What Factors Affect a Parrot's Lifespan?

Alex Tree

Some factors that affect a parrot’s lifespan are breed, environment, and socialization. Breed affects a parrot’s lifespan because the larger the bird, the longer it tends to live. Parrots also tend to live shorter lives when in captivity versus the wild, much like most other animals. In addition, a parrot who is not handled, talked to, and otherwise mentally stimulated on a daily basis can begin to develop mental health problems; neglected parrots are usually destructive to both their surroundings and their bodies. Another factor that greatly determines a parrot’s lifespan is its diet.

A parrot's lifespan is shortened in captivity, as they don't always get the exercise they need.
A parrot's lifespan is shortened in captivity, as they don't always get the exercise they need.

In general, large parrots have a greater lifespan than small parrots. Most parrots are a lifetime commitment for their owners, but some can last for multiple generations of a human family, passed down from generation to generation. Some parrots, large macaws for example, can live for more than 100 years. In this way, parrots are similar to turtles because their longevity frequently exceeds that of their owners. Bird lovers who want less of a commitment should consider adopting a smaller breeds of parrot, like finches or parakeets.

Parakeets who are fed a seed-only diet may have a shorter life expectancy.
Parakeets who are fed a seed-only diet may have a shorter life expectancy.

Like a good many animals, a parrot’s lifespan is shortened when it is in captivity. Animals tend to do best in their natural habitats, flying free and eating plants they were meant to eat. In the wild, a parrot might fly for miles in search of food or stimulation and eat fresh fruit and vegetables. They do not always get as much exercise and healthy food in captivity.

Parrots can be very demanding of their owners, especially when growing older. Older parrots are generally more intelligent and more capable of drawing attention to themselves through both good and bad habits. Without steady interaction from humans or other birds, a parrot is not a healthy bird. Poor socialization can lead to self-mutilation or other mental health issues. Intelligent parrots are on par with a three-year-old child and therefore can waste away without healthy interaction.

A poor diet can shorten a parrot’s lifespan, much like it can shorten a human’s lifespan. Parrots too are at risk of heart attacks and other fatal health problems when their diet is poor. The situation is worsened by the fact that many parrot owners are not aware of the proper foods to feed their parrot or occasionally feed them scraps of human food. A veterinarian can usually help determine the best diet for a parrot.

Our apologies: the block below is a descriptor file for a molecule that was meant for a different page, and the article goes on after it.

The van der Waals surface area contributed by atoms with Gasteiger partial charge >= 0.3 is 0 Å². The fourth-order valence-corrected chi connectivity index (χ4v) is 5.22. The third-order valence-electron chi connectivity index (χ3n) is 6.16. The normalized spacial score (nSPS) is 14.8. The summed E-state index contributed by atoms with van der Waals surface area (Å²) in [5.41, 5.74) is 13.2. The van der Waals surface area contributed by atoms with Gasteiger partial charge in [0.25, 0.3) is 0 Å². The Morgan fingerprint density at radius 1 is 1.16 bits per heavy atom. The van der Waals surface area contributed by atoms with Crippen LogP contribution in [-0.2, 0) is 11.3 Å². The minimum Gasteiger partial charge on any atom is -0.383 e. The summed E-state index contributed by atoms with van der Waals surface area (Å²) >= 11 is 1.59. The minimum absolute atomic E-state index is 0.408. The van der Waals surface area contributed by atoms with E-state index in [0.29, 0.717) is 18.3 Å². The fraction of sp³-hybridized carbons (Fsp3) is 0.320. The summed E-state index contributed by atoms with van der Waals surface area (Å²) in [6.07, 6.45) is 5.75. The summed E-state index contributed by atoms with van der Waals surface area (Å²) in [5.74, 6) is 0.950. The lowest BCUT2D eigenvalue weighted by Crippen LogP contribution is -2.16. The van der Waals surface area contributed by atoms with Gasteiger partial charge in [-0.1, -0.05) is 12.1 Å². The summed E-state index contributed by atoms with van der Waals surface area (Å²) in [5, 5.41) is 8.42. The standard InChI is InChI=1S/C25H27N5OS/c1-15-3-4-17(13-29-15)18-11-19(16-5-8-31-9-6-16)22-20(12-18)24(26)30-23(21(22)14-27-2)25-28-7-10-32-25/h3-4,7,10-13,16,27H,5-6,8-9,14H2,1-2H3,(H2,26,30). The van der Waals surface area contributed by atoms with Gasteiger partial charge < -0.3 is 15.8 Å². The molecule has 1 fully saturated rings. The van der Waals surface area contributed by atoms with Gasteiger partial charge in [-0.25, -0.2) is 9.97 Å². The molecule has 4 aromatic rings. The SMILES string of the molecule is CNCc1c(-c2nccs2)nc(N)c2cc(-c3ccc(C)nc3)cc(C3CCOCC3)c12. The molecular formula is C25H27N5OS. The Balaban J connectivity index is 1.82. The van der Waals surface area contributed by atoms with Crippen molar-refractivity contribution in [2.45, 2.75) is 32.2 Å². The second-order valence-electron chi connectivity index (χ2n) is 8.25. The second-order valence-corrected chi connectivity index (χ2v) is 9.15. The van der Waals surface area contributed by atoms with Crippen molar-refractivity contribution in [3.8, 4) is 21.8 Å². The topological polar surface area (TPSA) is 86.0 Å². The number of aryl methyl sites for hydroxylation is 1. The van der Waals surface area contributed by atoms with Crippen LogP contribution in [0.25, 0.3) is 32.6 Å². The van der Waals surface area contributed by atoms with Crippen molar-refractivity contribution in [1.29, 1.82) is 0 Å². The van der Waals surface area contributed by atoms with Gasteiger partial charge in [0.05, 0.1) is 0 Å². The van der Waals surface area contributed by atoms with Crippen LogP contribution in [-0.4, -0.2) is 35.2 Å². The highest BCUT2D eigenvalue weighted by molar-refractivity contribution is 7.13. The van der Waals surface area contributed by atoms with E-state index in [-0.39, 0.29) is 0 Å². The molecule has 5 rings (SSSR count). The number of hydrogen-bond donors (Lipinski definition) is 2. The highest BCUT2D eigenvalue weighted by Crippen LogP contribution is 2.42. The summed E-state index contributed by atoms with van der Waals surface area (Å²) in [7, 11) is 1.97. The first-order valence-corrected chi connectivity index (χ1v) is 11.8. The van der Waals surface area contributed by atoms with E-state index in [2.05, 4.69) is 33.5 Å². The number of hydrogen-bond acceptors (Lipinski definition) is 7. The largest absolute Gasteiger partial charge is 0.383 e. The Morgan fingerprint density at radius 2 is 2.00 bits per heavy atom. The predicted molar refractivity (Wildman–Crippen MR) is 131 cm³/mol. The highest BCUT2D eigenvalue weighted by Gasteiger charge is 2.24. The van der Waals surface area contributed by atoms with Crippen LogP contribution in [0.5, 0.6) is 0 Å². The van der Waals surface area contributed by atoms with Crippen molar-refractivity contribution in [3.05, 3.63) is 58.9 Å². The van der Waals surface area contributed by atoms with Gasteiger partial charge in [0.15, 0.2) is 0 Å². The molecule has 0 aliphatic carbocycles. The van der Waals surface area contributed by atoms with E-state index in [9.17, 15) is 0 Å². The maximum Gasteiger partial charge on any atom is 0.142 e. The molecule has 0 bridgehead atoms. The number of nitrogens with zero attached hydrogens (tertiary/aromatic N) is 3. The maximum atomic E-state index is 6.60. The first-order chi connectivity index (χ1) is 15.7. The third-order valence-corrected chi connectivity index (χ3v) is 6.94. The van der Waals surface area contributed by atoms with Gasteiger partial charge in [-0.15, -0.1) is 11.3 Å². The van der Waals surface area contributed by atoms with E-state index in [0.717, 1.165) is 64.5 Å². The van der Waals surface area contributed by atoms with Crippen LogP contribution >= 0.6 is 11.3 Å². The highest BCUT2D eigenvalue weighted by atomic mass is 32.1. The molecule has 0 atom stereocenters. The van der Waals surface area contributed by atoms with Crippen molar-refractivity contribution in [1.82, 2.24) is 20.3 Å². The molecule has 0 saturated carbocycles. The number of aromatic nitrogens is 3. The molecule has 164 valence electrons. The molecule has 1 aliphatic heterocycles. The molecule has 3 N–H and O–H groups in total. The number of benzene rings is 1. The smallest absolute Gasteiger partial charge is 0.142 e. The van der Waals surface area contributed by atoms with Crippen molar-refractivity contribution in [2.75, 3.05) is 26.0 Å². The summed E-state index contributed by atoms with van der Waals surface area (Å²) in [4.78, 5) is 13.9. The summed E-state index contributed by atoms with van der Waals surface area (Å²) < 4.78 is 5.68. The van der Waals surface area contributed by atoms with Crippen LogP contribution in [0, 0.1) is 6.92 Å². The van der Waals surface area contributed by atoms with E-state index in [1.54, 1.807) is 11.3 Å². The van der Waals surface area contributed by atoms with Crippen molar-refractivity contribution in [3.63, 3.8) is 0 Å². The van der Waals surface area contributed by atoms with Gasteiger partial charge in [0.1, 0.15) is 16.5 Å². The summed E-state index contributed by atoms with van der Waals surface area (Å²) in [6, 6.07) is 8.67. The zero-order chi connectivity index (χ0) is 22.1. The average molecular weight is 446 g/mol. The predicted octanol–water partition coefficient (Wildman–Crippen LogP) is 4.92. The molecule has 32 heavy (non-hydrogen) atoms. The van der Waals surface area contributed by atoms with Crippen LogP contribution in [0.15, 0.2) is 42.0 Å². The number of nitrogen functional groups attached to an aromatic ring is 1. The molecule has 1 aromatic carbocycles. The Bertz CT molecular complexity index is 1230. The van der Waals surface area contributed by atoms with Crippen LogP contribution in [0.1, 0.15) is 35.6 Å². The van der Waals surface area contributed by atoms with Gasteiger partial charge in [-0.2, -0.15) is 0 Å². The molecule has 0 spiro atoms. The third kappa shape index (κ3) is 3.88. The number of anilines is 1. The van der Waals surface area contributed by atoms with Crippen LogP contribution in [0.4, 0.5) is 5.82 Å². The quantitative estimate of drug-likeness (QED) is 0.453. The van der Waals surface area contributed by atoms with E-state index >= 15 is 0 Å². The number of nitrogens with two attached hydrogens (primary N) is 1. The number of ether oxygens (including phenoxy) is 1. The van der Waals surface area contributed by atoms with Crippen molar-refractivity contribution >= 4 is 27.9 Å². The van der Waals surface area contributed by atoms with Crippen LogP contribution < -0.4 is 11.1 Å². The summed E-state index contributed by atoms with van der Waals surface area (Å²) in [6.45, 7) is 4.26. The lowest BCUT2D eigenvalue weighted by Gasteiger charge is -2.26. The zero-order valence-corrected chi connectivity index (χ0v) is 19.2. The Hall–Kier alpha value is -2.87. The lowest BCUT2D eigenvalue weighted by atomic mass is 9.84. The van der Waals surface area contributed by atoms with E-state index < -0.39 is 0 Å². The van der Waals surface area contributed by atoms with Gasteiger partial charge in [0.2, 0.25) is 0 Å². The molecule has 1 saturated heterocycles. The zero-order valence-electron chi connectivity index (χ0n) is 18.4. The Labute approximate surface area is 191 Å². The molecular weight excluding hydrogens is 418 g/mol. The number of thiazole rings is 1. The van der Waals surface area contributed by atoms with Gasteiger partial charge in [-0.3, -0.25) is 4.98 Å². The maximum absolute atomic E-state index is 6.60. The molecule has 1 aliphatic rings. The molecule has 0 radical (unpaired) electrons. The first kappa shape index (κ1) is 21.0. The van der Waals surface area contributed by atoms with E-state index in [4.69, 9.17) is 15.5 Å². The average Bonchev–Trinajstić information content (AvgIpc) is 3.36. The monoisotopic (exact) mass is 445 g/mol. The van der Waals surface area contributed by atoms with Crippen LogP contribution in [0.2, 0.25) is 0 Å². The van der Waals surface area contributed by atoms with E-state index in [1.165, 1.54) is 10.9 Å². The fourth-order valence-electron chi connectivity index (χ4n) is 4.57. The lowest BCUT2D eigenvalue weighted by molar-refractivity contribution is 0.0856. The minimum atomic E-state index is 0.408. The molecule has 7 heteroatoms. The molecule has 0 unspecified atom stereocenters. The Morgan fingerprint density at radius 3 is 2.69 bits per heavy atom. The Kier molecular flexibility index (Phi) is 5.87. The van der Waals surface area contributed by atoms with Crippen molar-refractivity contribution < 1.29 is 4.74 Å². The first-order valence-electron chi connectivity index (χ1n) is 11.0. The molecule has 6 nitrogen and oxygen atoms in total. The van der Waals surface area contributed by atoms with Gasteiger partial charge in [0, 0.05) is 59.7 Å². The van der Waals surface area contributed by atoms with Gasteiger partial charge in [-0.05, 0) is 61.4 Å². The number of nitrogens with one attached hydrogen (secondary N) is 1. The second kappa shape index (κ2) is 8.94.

Large parrots tend to live longer than smaller ones.
Large parrots tend to live longer than smaller ones.

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Discussion Comments


@browncoat - They are expensive because breeding the larger parrots is very difficult in captivity, particularly if you're hoping to sell the little ones as pets. Keeping a pair is tough in the first place, finding a pair that is compatible takes time, and then if you really want social birds that are going to be good pets you basically have to either hand-rear the chicks (which is not recommended because that, too, can shorten their lifespans and cause health problems), or at least handle them regularly without disturbing the parents.

It takes a huge amount of time. In contrast, I could hardly keep our budgies from making more little budgies when I had some in an aviary.


@irontoenail - When I was young I desperately wanted to get a parrot like a cockatoo or a macaw and I remember thinking it was ridiculous how expensive they were compared with other animals.

Now I realize that it's a good thing they are that expensive. I feel like you almost have to do a full training course before you're ready to take care of one of these birds.

The smaller parrots, like parakeets and love birds aren't nearly as difficult to care for and can be a real pleasure to have in the home though.


Parrot's lifespans can be shortened in captivity but they don't have to be if you are taking care of them properly. The most essential point I can make here is that no one should ever buy a parrot (particularly a large one) lightly. They are expensive, fragile and demanding creatures that need more exercise than a dog and more social interaction than a human child.

They need to have very specific diets and they need to have attention almost 24 hours a day, if possible. They need to have a way to exercise their wings as well as their feet (often people make the mistake of providing for one but not the other). They need stimulation. Grey parrots are capable of learning hundreds of words and even putting them together in sentences. They are borderline sentient and locking them in a cage without enough stimulation is cruel.

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